Slaybaugh put training programs in place and helped each group understand the importance of their role to deliver on the mission, which is “to contribute to the prosperity of Southwest Ohio by connecting it to the rest of the world through our aviation system.”
“I value the nearly 2,500 employees it takes to make this airport hum…from our own firefighters and police force to our equipment operators and maintenance people. I want them to feel that value, too.”
According to Slaybaugh, the focus should always be the customers. “Today, our airport staff is dedicated to providing our passengers with the most enjoyable and successful travel experience.”
Slaybaugh came to Dayton from Rochester, New York, where he served as director of aviation at the Greater Rochester International Airport and led business development, large capital projects, operations and expansion of security. He says what drew him here were the many similarities between Dayton and Rochester including its rich history of innovation and invention.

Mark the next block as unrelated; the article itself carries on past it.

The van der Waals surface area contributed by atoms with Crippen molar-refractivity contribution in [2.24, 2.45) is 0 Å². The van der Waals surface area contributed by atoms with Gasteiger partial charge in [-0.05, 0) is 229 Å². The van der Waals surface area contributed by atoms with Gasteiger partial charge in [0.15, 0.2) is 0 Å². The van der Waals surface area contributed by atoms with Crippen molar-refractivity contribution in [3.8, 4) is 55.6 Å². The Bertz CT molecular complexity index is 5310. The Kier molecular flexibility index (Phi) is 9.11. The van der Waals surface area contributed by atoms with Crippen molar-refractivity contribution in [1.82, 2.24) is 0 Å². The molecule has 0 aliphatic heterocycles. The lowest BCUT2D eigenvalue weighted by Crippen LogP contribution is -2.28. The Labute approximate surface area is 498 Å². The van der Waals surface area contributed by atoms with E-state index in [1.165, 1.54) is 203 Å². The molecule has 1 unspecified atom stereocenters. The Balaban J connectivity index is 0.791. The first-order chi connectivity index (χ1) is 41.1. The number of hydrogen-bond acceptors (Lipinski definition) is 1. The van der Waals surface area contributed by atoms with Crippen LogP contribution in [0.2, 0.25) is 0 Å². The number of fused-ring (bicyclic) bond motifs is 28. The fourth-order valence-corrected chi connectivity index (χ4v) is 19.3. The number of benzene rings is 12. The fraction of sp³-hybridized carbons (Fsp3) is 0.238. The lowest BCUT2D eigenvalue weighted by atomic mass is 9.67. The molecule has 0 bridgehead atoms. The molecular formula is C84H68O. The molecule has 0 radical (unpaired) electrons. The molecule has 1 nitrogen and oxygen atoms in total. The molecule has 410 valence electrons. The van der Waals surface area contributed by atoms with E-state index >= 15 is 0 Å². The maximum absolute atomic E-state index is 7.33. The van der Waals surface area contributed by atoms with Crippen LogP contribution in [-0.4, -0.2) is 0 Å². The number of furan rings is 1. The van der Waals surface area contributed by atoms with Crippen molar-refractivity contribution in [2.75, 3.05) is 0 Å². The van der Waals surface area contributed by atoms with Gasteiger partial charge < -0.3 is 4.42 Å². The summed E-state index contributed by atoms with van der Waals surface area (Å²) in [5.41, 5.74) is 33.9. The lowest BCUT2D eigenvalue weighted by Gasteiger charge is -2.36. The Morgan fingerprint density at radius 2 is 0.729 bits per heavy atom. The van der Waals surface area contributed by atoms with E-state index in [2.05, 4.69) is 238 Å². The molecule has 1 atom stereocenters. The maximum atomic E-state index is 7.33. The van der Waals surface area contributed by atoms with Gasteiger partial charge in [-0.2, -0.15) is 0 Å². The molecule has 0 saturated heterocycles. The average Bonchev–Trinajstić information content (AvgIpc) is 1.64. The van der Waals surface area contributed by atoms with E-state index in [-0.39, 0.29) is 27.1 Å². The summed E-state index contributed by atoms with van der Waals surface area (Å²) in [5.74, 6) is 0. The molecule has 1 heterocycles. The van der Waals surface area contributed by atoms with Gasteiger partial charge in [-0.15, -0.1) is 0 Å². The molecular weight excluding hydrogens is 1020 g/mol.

“My wife and I had been in the Rochester area for over 30 years, so it wasn’t an easy decision to relocate to Dayton,” says Slaybaugh. “However, once we visited the community, we were blown away by all that it had to offer. We love the Dayton Dragons, the Air Force Museum, the education opportunities and hometown environment. We found that it was much like Rochester with a more Midwestern feel.
“One of my roles is to tell people how great Dayton is. My family has found Dayton to be one of the cleanest and most organized downtown areas of its size and we hear that from people we know who have visited the area. We know that the airport is often the first chance we have to make a good impression on guests and we take that very seriously. We want people to see the airport as a reflection of our great community and vital downtown area.”
Since his arrival, the airport has seen many changes, including major renovations to the terminal such as new bathrooms, carpet, furniture and signage as well as bringing in new vendors like Chick-Fil-A and the American Bagel Company and revamping the onsite Max & Erma’s restaurant. Another Starbucks was added so that both concourses now have a location. On the exterior, updates were made to signage from curb to gate, and reconstructing and repaving all of the parking lots is now in the queue.